UPDATE: Monday, December 16, at 12:26 p.m. ET
Cowboys beat writer Clarence Hill tweets that Dez Bryant claimed he cried after the loss and didn't want to be seen getting emotional on the sidelines.
---End of update---
UPDATE: Monday, December 16, at 12:07 p.m. ET
Jason Garrett spoke about Dez Bryant on 103.5 The Fan this morning and said Bryant needs to stay on the field while there's time remaining on the clock.
We'll address that with Dez today. I understand to a certain extent. They're kneeling the ball, the game essentially is over. But he needs to stay out on the field and I'll address that with him today.
He loves his teammates, he loves this team, has a great passion for winning. You have to understand how to handle yourself in those situations. He'll learn from this situation.
---End of update---
At some point in our lives, every one of us has done what Dez Bryant did on Sunday. We’ve grabbed our toys and gone home.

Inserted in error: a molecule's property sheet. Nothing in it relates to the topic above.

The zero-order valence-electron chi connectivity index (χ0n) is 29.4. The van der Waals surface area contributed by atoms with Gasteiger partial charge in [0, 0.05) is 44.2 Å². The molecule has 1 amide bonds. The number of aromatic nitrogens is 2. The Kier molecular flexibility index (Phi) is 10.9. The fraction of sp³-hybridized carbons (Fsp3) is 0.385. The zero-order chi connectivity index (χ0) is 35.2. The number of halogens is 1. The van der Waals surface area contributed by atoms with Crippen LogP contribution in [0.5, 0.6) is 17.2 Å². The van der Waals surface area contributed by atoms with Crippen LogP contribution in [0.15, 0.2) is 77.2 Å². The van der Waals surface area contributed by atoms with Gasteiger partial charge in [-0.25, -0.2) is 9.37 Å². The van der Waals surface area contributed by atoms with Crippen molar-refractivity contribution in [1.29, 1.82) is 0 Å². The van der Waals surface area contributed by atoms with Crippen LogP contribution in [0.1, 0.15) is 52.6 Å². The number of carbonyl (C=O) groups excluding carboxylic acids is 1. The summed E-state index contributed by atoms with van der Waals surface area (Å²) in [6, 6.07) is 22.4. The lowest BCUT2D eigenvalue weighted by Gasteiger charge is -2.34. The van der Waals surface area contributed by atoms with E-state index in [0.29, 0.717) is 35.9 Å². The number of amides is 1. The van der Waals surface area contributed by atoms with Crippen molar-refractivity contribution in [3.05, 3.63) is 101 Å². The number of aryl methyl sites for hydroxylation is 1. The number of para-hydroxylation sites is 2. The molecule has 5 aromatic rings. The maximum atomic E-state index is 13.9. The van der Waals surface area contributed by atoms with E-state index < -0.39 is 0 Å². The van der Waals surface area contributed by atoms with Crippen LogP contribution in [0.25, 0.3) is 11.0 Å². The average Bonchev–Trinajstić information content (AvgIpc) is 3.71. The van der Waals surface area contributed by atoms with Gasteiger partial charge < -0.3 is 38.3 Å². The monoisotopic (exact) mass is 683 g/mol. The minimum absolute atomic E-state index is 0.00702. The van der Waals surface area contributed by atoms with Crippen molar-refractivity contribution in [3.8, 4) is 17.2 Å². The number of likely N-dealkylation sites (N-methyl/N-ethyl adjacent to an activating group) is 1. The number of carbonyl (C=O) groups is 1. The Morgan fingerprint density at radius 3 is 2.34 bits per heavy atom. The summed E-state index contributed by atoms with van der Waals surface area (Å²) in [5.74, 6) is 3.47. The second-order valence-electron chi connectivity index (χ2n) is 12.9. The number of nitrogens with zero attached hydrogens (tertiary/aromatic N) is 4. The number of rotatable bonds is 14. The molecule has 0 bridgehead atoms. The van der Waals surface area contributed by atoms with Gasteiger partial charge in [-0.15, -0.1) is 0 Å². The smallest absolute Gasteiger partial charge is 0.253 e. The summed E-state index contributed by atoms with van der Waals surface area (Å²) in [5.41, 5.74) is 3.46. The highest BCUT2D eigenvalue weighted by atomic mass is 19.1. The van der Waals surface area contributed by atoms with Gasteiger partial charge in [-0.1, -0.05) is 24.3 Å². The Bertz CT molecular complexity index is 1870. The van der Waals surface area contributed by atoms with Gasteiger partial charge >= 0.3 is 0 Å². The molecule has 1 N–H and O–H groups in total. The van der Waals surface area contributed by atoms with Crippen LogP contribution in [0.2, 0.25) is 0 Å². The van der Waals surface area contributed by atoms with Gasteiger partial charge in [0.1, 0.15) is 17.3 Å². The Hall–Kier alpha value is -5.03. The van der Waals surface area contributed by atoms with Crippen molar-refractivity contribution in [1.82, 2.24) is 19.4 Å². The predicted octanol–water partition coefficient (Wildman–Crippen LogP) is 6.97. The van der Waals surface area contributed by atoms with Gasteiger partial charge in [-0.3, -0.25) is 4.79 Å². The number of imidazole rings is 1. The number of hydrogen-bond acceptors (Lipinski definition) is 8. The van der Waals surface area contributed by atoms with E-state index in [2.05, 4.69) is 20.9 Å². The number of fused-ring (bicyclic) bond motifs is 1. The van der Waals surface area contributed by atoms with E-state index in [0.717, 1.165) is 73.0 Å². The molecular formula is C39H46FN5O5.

That being said, we probably didn’t turn our backs on an entire team in doing so.
It wasn’t due to injury or fatigue. Bryant left the field because he was “emotional” and didn’t want to watch the final seconds tick off on a gut-churning loss.
Bryant’s decision to leave the game early is just the latest show of emotion for a young, ridiculously talented man with a tendency to let his passion get the better of him. His sideline tirades are well documented, but this last move touched a nerve for NFL fans and critics.
Others supported Bryant.
NFL AM co-host Eric Davis defended (sort of) Bryant’s decision to leave the field, explaining that if the Cowboys don’t mind it, it’s not something he can have a problem with.
I don’t have a problem with Dez Bryant. Me personally, I don’t have a problem with him walking to the locker room, It's sort of been established that that’s what he does...you know, he’s an emotional guy and he wears them on his sleeves.
This is why I don’t have a problem with it. Because obviously, the Dallas Cowboys don’t have a problem with it...I never would’ve done it, but Dez obviously is in a situation and a position where it’s okay with that organization for him to do something like that.
Talented, hotheaded players have walked off before a game’s end in the past. A similar situation occurred in 2005 when Randy Moss left the Vikings sideline before the end of a tough loss to the Washington Redskins.
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